“Every time I looked up, I think I saw he had a glove on,” Snyder said.
Zach Duke and Jeff Karstens have not yet met Hurdle but have heard about his intensity.
“They said he’s a very upbeat guy, a very intense guy,” said Zach Duke. “He cares a lot about his players.”
“I’ve heard he’s an intense manager,” Jeff Karstens said, “which I think will be good. I could see him wanting to have fun but knowing when to really crack down on people.”
Neil Walker met his new skipper at the Steelers game on Sunday says the Pirates’ need a lot of guidance. (Something they obviously were not getting from John Russell)
You’re talking about two straight losing seasons of 100-plus [loss] baseball,” he said. “We all can do our job a little better, from pitching to defense to offense to managing to front office. Having a new mentality or having a different way of looking at the game is maybe something that he’s going to try to implement.”
“Us younger guys on the team,” Walker said, “we need a lot of guidance.
“Sometimes, when a manager knows to get on you or leave you alone and back off, or give you some encouraging words of confidence, I think that’s important.
“That’s the kind of thing he prides himself in.”
The Pirates have not been wasting time this off season and have been attacking the free agency market early and aggressively. General Manager Neal Huntington said he wanted to sign at least one starting pitcher for the 2011 season.
“The market early is always aggressive in terms of asks and in terms of what players are looking for,” Huntington said. “Clubs are trying to go as low as we can possibly go. It’s the dance that happens every off-season, and I don’t think that this year is any different given the market.”
The Bucs have been linked to pitchers: Jorge De La Rosa, Jon Garland, Brandon Webb, Justin Duchscherer and Jeff Francis so far.
“We would love to add a starting pitcher, but we have to do so with intelligence,” Huntington said. “Throwing an extra year or throwing an extra X-number of millions of dollars at a guy just to get a guy done doesn’t make financial sense for anybody. Some have more flexibility to do it than others. We have to be smart about it. There are going to be times where we have to stretch. But we have to stretch for the right reasons and not just out of desperation to get a pitcher or get a player.”
It is a rather thin free-agent pitching market this winter. There are some other arms that the Pirates could go after: Carl Pavano, Javier Vazquez, and Kevin Millwood.
The Pirates can also get a starting pitcher by trades or from the Rule 5 draft. The Bucs need to be careful though, most times in trades teams want young prospects back in return. The Pirates could use their internal options to get a starter.
“We’ve got to take a look at our internal options and make sure we have full conviction that whoever we sign, if we sign somebody or trade for somebody and get that contract, that it’s going to be an upgrade from what we have,” Huntington said.
“Do we project them to make us better in 2011? That’s ultimately what is driving us. I know the very easy answer is that anyone can be better than who we had in 2010. But the reality is that you look at some of the ERA leaders in baseball this year, whether it’s the National League or American League, and there are a lot of guys in there that people didn’t think were going to be in there this year. Young players get better. They grow. Sometimes it happens quickly. Sometimes it happens after struggles.”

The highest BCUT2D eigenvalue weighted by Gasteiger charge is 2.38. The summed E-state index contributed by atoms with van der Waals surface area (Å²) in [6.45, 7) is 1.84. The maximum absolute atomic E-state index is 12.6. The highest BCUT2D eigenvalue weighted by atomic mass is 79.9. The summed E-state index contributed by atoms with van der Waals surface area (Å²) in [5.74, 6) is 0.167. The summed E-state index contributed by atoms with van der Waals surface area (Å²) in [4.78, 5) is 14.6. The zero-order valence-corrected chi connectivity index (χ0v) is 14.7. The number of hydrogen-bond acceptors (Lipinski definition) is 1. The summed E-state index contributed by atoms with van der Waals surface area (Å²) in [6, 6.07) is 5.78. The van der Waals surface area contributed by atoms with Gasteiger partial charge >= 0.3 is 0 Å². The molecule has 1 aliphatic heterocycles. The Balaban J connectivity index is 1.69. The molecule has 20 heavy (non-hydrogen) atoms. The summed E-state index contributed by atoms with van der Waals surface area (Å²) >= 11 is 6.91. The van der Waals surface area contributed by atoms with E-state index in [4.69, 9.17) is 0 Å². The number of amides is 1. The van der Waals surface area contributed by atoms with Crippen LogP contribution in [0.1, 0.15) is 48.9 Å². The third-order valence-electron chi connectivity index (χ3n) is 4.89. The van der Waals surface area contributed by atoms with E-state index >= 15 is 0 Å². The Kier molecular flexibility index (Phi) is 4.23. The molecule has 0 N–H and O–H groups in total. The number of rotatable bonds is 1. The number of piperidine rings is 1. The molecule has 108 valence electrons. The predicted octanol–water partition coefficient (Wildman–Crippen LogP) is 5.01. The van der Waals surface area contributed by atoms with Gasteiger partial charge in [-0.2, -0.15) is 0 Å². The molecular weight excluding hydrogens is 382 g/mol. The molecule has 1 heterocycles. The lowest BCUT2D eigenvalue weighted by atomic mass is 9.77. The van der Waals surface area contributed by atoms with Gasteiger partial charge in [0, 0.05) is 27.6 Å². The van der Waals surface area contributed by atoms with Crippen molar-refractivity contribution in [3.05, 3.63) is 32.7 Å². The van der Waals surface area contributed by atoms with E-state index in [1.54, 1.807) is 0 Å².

A few weeks ago I was contacted by the Regional Brand Manager of Pirate’s Booty, Matt Davis pertaining to my Pirates blog. He was at PNC Park discussing the ballpark carrying the popcorn snack and the Pirates referred him to my blog. (If you ask me, it makes sense to carry Pirates booty at PNC Park. Not only for the name, but because It’s delicious!)
Matt offered to send me some free goodies and boy was I shocked when the UPS man dropped off two boxes full of Pirate’s booty! Both big bags and small bags of all five flavors: Veggie, New York Pizza, Aged White Cheddar, Barrrrrbeque and Sour Cream & Onion.
I enjoy Pirate’s booty because it’s a healthy snack, it’s all natural and you can read the ingredients! (It’s tough finding healthy snacks at the ballpark).
Many thanks to Pirate’s booty and Matt Davis for the goodies. I can’t wait to try out the few flavors I’ve never had. =)
The Pirates are interested in bringing Veteran pitcher Chan Ho Park back in a Bucco uniform. There has been talk between General Manager Neal Huntington and Park’s agent.
“We’ve expressed some interest and he has expressed some interest,” Huntington said. “But again, it’s got to be the right fit for him, and it has to be the right fit for us. We’re working through what that might be or may not be.”
Park was designated for assignment by the New York Yankees on July 31, 2010 after allowing 11 earned runs in 28.1 innings pitched. He pitched much better for the Pirates though, just five earned runs in 23.1 innings. (Park also picked up his 124th win on October 1st –becoming the most winningest Asian born pitcher in major league history)
Park –who has spent 17 seasons in the big leagues– would be a huge asset for the Pirates young arms in the bullpen. If the Bucs re-sign him, it would not only to be a relief pitcher, but a mentor as well.
Towards the end of the season the Pirates players grew to like Park and celebrated with him on the field (and in the clubhouse) after he picked up his 124th win.
Park had this to say on the final day of the regular season:
“It’s a good team with a good future,” Park said. “If I play for this team next year, a .500 or winning record is going to be a big goal for this team. I want to be a part of that and have that. We have so much talent here.”